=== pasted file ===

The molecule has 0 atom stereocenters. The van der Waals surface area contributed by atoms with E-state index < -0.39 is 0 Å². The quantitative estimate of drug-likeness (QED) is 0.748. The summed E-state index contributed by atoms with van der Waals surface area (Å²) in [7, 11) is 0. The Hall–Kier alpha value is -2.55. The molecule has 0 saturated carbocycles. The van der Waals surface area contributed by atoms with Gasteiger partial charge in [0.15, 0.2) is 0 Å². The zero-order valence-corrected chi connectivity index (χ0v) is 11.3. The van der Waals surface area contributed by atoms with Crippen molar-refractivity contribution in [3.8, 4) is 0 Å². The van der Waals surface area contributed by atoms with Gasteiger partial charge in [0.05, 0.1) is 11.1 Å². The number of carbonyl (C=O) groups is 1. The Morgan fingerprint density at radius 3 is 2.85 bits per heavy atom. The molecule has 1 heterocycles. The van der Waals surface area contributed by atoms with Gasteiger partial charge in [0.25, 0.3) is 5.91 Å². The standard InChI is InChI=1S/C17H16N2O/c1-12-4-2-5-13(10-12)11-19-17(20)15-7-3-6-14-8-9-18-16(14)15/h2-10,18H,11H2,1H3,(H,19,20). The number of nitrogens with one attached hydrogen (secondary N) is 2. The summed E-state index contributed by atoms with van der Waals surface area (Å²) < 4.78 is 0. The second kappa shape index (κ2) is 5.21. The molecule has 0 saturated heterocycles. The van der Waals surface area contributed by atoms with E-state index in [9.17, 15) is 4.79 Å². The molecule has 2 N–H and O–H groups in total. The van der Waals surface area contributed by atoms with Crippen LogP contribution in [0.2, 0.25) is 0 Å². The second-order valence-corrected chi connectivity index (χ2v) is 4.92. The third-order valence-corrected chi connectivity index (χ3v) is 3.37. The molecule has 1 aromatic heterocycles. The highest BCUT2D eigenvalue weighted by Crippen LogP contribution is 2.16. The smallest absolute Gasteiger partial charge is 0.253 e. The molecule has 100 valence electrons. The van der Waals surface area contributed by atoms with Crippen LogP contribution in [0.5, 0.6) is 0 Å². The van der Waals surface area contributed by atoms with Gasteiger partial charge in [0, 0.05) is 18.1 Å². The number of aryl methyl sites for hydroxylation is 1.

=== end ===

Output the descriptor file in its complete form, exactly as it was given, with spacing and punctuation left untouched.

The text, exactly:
The molecule has 0 atom stereocenters. The van der Waals surface area contributed by atoms with E-state index < -0.39 is 0 Å². The quantitative estimate of drug-likeness (QED) is 0.748. The summed E-state index contributed by atoms with van der Waals surface area (Å²) in [7, 11) is 0. The Hall–Kier alpha value is -2.55. The molecule has 0 saturated carbocycles. The van der Waals surface area contributed by atoms with Gasteiger partial charge in [0.15, 0.2) is 0 Å². The zero-order valence-corrected chi connectivity index (χ0v) is 11.3. The van der Waals surface area contributed by atoms with Crippen molar-refractivity contribution in [3.8, 4) is 0 Å². The van der Waals surface area contributed by atoms with Gasteiger partial charge in [0.05, 0.1) is 11.1 Å². The number of carbonyl (C=O) groups is 1. The Morgan fingerprint density at radius 3 is 2.85 bits per heavy atom. The molecule has 1 heterocycles. The van der Waals surface area contributed by atoms with Gasteiger partial charge in [0.25, 0.3) is 5.91 Å². The standard InChI is InChI=1S/C17H16N2O/c1-12-4-2-5-13(10-12)11-19-17(20)15-7-3-6-14-8-9-18-16(14)15/h2-10,18H,11H2,1H3,(H,19,20). The number of nitrogens with one attached hydrogen (secondary N) is 2. The summed E-state index contributed by atoms with van der Waals surface area (Å²) < 4.78 is 0. The second kappa shape index (κ2) is 5.21. The molecule has 0 saturated heterocycles. The van der Waals surface area contributed by atoms with E-state index in [9.17, 15) is 4.79 Å². The molecule has 2 N–H and O–H groups in total. The van der Waals surface area contributed by atoms with Crippen LogP contribution in [0.2, 0.25) is 0 Å². The second-order valence-corrected chi connectivity index (χ2v) is 4.92. The third-order valence-corrected chi connectivity index (χ3v) is 3.37. The molecule has 1 aromatic heterocycles. The highest BCUT2D eigenvalue weighted by Crippen LogP contribution is 2.16. The smallest absolute Gasteiger partial charge is 0.253 e. The molecule has 100 valence electrons. The van der Waals surface area contributed by atoms with Crippen LogP contribution in [0.5, 0.6) is 0 Å². The van der Waals surface area contributed by atoms with Gasteiger partial charge in [0, 0.05) is 18.1 Å². The number of aryl methyl sites for hydroxylation is 1.